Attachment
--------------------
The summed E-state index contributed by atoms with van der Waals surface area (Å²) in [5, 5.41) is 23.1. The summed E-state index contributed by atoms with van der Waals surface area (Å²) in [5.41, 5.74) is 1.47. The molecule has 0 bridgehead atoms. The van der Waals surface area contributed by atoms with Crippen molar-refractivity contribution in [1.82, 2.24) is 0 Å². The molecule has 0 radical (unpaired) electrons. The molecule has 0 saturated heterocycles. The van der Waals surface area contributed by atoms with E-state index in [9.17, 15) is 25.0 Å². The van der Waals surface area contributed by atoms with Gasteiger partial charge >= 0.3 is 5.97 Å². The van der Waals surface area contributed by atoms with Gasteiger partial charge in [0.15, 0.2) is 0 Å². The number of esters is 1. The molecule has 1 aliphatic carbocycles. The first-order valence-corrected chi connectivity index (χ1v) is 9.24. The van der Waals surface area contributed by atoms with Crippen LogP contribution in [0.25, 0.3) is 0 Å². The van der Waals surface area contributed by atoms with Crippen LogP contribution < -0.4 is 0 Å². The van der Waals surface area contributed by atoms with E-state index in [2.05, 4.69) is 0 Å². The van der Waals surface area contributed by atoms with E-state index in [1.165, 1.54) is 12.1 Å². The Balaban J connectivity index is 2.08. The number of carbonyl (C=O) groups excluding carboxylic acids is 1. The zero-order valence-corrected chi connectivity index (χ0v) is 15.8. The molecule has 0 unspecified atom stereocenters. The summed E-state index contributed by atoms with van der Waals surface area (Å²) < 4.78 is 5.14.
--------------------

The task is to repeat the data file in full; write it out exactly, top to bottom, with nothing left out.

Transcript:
The summed E-state index contributed by atoms with van der Waals surface area (Å²) in [5, 5.41) is 23.1. The summed E-state index contributed by atoms with van der Waals surface area (Å²) in [5.41, 5.74) is 1.47. The molecule has 0 bridgehead atoms. The van der Waals surface area contributed by atoms with Crippen molar-refractivity contribution in [1.82, 2.24) is 0 Å². The molecule has 0 radical (unpaired) electrons. The molecule has 0 saturated heterocycles. The van der Waals surface area contributed by atoms with E-state index in [9.17, 15) is 25.0 Å². The van der Waals surface area contributed by atoms with Gasteiger partial charge >= 0.3 is 5.97 Å². The van der Waals surface area contributed by atoms with Gasteiger partial charge in [0.15, 0.2) is 0 Å². The number of esters is 1. The molecule has 1 aliphatic carbocycles. The first-order valence-corrected chi connectivity index (χ1v) is 9.24. The van der Waals surface area contributed by atoms with Crippen LogP contribution in [0.25, 0.3) is 0 Å². The van der Waals surface area contributed by atoms with Crippen LogP contribution < -0.4 is 0 Å². The van der Waals surface area contributed by atoms with E-state index in [2.05, 4.69) is 0 Å². The van der Waals surface area contributed by atoms with E-state index in [1.165, 1.54) is 12.1 Å². The Balaban J connectivity index is 2.08. The number of carbonyl (C=O) groups excluding carboxylic acids is 1. The zero-order valence-corrected chi connectivity index (χ0v) is 15.8. The molecule has 0 unspecified atom stereocenters. The summed E-state index contributed by atoms with van der Waals surface area (Å²) < 4.78 is 5.14.